Southwest Airlines (finally) joins PreCheck

(Photo: Chris McGinnis)

(Photo: Chris McGinnis)

The Transportation Security Administration (TSA) today announced the expansion of TSA PreCheck to Southwest Airlines, which operates from all three Bay Area Airports. (This does NOT apply to AirTran Airways, which Southwest Airlines purchased in 2012.) 

Today’s announcement makes a total of eight domestic carriers including: Alaska Airlines, American Airlines, Delta Air Lines, Hawaiian Airlines, Southwest Airlines, United Airlines, US Airways and Virgin America. 

As most frequent travelers know, PreCheck allows pre-approved travelers to leave on their shoes, light outerwear and belt, keep their laptop in its case and their 3-1-1 compliant liquids/gels bag in a carry-on in select screening lanes.

The lanes are available at 100 airports nationwide, but not at all terminals leading to Southwest Airlines flights….yet. I touched base with each Bay Area airport this morning for a status on PreCheck lanes leading to Southwest Airlines flights:

  • SAN JOSE: “Yes, it’s our understanding that TSA is working to open Pre-check lanes for Southwest Airlines’ customers in SJC’s Terminal B as early as today. Pre-check lanes have been open in Terminal A since October. Remember that we also offer CLEAR in both of our terminals,” said spokesperson Rosemary Barnes. Southwest operates about half of all flights at SJC.
  • OAKLAND: “Yes, there are PreCheck lanes at the Terminal 2 security checkpoints leading to Southwest gates operating now,” reports spokesperson Kim Domerofski.
  • SAN FRANCISCO: According to the TSA site, there are now PreCheck lanes operating at Terminal 1, boarding area B, which lead to Southwest, US Airways, United and Alaska Air flights.
Passengers who are eligible for TSA PreCheck include U.S. citizens of frequent traveler programs — including Southwest Airlines Rapid Rewards — invited by participating airlines. Additionally, U.S. citizens who are members of a U.S. Customs and Border Protection (CBP) Trusted Traveler program and Canadian citizens who are members of CBP’s NEXUS program qualify to participate. Later this year TSA will launch an application program, allowing more U.S. citizens and lawful permanent residents to enroll in TSA PreCheck.

tsa_precheck_boardingIf a Southwest Airlines passenger is eligible for expedited screening, a TSA PreCheck indicator will be embedded in the barcode of the boarding pass so that when scanned at the checkpoint, the you’ll be granted access to a TSA PreCheck lane. Southwest Airlines will also print a TSA PreCheck indicator directly on the boarding pass so passengers will know in advance that they have been cleared for expedited screening. But remember, the TSA warns that is will always incorporate random and unpredictable security measures throughout the airport, and no individual will be guaranteed expedited screening. (which is why I still carry a CLEAR card, which works at both SFO and San Jose)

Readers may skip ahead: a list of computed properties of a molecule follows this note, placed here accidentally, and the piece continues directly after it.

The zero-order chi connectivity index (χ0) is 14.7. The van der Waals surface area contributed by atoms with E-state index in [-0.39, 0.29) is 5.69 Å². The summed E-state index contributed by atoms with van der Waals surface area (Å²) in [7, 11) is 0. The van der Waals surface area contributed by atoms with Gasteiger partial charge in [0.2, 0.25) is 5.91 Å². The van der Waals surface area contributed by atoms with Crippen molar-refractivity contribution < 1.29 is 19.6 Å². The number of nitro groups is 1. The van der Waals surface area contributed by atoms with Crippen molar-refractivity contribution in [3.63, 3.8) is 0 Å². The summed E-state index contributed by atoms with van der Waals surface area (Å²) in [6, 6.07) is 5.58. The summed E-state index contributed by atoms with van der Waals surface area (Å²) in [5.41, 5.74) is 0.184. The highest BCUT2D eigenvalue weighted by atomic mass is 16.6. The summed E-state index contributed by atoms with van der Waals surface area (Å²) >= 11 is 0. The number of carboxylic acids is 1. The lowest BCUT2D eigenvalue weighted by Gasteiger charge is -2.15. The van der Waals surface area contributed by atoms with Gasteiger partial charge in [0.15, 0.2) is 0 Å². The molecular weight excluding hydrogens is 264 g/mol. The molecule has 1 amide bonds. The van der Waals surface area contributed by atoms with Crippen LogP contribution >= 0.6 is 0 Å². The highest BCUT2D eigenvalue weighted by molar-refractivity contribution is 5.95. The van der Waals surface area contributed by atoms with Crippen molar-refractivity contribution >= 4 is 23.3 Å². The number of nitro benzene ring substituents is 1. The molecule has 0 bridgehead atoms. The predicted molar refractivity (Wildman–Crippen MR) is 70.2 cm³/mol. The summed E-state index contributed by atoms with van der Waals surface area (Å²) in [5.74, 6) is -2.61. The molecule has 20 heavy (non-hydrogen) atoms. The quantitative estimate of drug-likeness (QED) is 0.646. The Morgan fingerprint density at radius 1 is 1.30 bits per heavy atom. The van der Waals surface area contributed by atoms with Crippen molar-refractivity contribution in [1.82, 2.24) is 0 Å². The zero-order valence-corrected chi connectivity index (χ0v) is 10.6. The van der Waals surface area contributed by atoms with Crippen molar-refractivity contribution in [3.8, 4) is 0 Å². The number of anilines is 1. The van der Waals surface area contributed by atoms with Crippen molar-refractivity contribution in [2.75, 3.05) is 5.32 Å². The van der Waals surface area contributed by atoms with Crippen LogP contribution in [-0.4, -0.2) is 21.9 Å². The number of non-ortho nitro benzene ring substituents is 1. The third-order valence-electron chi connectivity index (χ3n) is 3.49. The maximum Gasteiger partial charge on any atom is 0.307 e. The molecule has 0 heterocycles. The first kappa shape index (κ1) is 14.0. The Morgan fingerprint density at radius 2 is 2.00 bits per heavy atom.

Here’s how it works:

Elite level Rapid Rewards members will receive notification that he/she is eligible to opt-in to the program and chooses to participate or a passenger includes a Known Traveler Number within a reservation, Southwest Airlines will share certain information with the TSA Secure Flight System.

Note: Only reservations booked after opting-in are eligible for TSA PreCheck.

Trusted Traveler participants will need to provide their CBP-assigned PASS ID number in the “Known Traveler #” field during the booking process at® The passenger’s Trusted Traveler information will be submitted along with reservation information to TSA’s Secure Flight system. Trusted Traveler program members should also remember to enter their full name, date of birth, and PASS ID exactly as it appears on their membership card.


Additionally, CBP Trusted Traveler participants can add their PASS ID number to their Rapid Rewards Member profile to have the number automatically sent to TSA when booking reservations. Remember, you must be logged into your Rapid Rewards account when booking a reservation for the information to prepopulate.

For more information, see

Chris McGinnis 

And just in case you missed it, here’s what else you need to know about Bay Area Travel over the last month:

>United to allow handhelds below 10K feet

>Travel advice fit for a Queen (Latifah!)

>New landing procedure at SFO should help w delays! Hallelujah!

>Big, bad United MileagePlus surprise 

>Virgin’s new Safety Dance

>Riding the Red Carpet Route to London! 

>Double Miles on United & Southwest

>$100 hotels in NYC 

>Two posh new lounges coming to SFO 


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  • JK

    I wouldn’t call $100 a no-brainer, if an invite from an airline would get me TSA Pre-Check for free (or do you still have to pay with an invite?) Thanks again, Delta, for recognizing my loyalty over the past 35+ years.

  • Chris McGinnis

    If you are not currently a high mileage flier w Delta, you will not get the invite. Instead, pay $100 and get Global Entry and you’ll automatically be eligible for PreCheck. It’s good for 5 years. No brainer.

  • JK

    Chris – I haven’t received an invite from Delta to sign-up for TSA Pre-Check, despite being a Million Miler (earned through years of international travel and dollars spent on the airline.) Can I contact Delta for an invite, or is this another slam against me now that I currently just have Silver status? Is there another way to apply for Pre-Check directly, without going through Delta or another airline?